There is another word I recently learned, it is ‘meraki’ [mey-rah-kee]; it means to do something with creativity, soul, or love. It is the act of putting a part of yourself into whatever it is you are doing.  I realized by the end of 2017 that I had lived with novaturient and meraki in my life. Not everything went as planned, but I was able to grow from unexpected changes and opportunities because I did things with meraki.

Three weeks into 2018 and time feels like it has flown by quickly. I won’t encourage you to make new year’s resolutions; I don’t believe in them. However, I will encourage you to live intentionally this year.

What values are most important to you?

What are your goals and desires?

Who are the kind of people you want closest to you? Who are those you want to spend most of your time with outside of work?

What does money and material items mean to you and how important are both of these in your life?

These are questions we can ask our self any time throughout the year. It’s important to check in with ourselves regularly not only during holidays, birthdays, and tragedies.

However you choose to live in 2018, I wish you all a year filled with pleasant surprises, blessings, spiritual growth, and success.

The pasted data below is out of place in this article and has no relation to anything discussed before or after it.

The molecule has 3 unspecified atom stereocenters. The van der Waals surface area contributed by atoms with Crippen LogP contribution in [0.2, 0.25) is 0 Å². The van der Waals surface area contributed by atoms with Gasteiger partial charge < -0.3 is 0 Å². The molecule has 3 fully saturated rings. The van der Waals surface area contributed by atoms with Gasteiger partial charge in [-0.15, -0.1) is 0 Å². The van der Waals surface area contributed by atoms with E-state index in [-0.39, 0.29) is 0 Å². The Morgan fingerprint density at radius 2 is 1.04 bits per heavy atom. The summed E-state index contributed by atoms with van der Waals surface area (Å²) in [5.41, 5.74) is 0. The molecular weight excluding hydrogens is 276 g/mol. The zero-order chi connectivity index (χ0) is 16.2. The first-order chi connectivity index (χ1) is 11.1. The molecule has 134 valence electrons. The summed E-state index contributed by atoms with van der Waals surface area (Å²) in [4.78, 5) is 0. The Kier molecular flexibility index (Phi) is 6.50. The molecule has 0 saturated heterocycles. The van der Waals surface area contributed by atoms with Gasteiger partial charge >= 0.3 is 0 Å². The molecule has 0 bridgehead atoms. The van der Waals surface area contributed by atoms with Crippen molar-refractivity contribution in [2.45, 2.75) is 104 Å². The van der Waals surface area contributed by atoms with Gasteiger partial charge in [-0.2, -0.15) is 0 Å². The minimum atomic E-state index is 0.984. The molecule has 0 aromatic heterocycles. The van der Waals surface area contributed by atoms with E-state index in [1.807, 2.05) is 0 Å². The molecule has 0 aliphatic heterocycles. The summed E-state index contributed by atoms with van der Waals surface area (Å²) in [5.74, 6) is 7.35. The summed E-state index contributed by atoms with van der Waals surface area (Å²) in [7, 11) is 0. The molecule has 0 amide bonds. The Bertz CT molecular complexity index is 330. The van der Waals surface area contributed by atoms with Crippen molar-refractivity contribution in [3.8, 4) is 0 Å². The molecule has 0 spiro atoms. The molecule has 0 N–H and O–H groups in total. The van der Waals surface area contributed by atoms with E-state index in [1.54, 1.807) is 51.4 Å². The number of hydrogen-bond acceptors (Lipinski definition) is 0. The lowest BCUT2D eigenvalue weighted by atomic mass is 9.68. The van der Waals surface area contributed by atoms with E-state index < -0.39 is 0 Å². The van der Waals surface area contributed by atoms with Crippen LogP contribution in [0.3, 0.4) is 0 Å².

At Christmas, Free Time is Precious

The Christmas season involves a lot of food, not just any food, but good food! Plenty of drinks, lots of baked goods, and appetizers galore.

I can’t complain about the abundance of food, I enjoy it as much as the next person. I enjoy consuming these festive treats, but I certainly don’t enjoy making them. I, like many other people in my age group and demographic, are more likely to purchase ready made goods rather than make them at home.

Photo by: Helen C athcart

I enjoyed making apple cider this year, but I cheated. I started off wanting to make it from scratch, but the recipes seemed time intensive. Who knew making a beverage could take so much time and so many apples? I decided that my free time was more important than the end product. I have a feeling there are others who feel a similar way.